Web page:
1819 – 1891
Who was Herman Melville?
Herman Melville was an American writer best known for the novel Moby-Dick. His first three books gained much contemporary attention, but after a fast-blooming literary success in the late 1840s, his popularity declined precipitously in the mid-1850s and never recovered during his lifetime.
When he died in 1891, he was almost completely forgotten. It was not until the "Melville Revival" in the early 20th century that his work won recognition, especially Moby-Dick, which was hailed as one of the literary masterpieces of both American and world literature. In 1919, the unfinished manuscript for his novella Billy Budd was discovered by his first biographer, who published a version in 1924 which was acclaimed by notable British critics as another masterpiece of Melville's. He was the first writer to have his works collected and published by the Library of America.
- There is the grand truth about Nathaniel Hawthorne. He says NO! in thunder; but the Devil himself cannot make him say yes. For all men who say yes, lie; and all men who say no,why, they are in the happy condition of judicious, unincumbered travellers in Europe; they cross the frontiers into Eternity with nothing but a carpet-bag,that is to say, the Ego. Whereas those yes-gentry, they travel with heaps of baggage, and, damn them! they will never get through the Custom House.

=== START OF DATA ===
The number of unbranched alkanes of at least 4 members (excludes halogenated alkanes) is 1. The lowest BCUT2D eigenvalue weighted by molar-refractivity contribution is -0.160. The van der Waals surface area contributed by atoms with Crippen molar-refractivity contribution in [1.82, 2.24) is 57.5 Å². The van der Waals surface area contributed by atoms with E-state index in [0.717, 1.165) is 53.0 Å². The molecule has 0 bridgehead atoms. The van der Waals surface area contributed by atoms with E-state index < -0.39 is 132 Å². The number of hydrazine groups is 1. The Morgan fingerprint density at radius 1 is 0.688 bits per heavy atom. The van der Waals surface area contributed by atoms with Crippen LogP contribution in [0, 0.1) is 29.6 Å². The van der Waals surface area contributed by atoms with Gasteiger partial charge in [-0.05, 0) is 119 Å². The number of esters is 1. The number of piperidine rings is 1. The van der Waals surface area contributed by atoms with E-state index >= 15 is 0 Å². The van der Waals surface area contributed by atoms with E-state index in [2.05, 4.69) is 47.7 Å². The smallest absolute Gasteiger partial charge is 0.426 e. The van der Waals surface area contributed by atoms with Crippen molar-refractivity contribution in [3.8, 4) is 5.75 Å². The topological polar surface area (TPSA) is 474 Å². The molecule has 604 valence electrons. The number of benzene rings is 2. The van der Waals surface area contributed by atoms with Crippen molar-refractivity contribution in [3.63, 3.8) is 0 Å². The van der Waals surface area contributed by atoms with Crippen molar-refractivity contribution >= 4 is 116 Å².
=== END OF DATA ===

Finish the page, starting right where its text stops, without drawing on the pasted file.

- Let us speak, though we show all our faults and weaknesses, --for it is a sign of strength to be weak, to know it, and out with it -- not in a set way and ostentatiously, though, but incidentally and without premeditation.
- We may have civilized bodies and yet barbarous souls. We are blind to the real sights of this world; deaf to its voice; and dead to its death. And not till we know, that one grief outweighs ten thousand joys will we become what Christianity is striving to make us.
- Let me look into a human eye; it is better than to gaze into sea or sky; better than to gaze upon God.
- I feel that the Godhead is broken up like the bread at the Supper, and that we are the pieces. Hence this infinite fraternity of feeling.
- For whatever is truly wondrous and fearful in man, never yet was put into words or books.
- The lightning flashes through my skull; mine eyeballs ache and ache; my whole beaten brain seems as beheaded, and rolling on some stunning ground.
- How it is I know not; but there is no place like a bed for confidential disclosures between friends. Man and wife, they say, there open the very bottom of their souls to each other; and some old couples often lie and chat over old times till nearly morning. Thus, then, in our hearts honeymoon, lay I and Queequeg -- a cozy, loving pair.
- If some books are deemed most baneful and their sale forbid, how, then, with deadlier facts, not dreams of doting men? Those whom books will hurt will not be proof against events. Events, not books, should be forbid.
- But it is better to fail in originality than to succeed in imitation.
Use the citation below to add to a bibliography:
"Herman Melville." Biographies.net. STANDS4 LLC, 2021. Web. 8 May 2021. <https://www.biographies.net/people/en/herman_melville>.
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- Aug 1, 1819
- Also known as
- Herman Melville d'après Pierre ou les Ambiguïtés
- Elizabeth Shaw
(1847/08/04 - 1891/09/28)
- Elizabeth Shaw
- United States of America
- Columbia Grammar & Preparatory School
- Lansingburgh Academy
- The Albany Academy
(1830/10 - 1831/10)
- The Albany Academy
(1836/10 - 1837/03)
- Lived in
- New York City
- Sep 28, 1891
New York City
- Resting place
- Woodlawn Cemetery
on July 23, 2013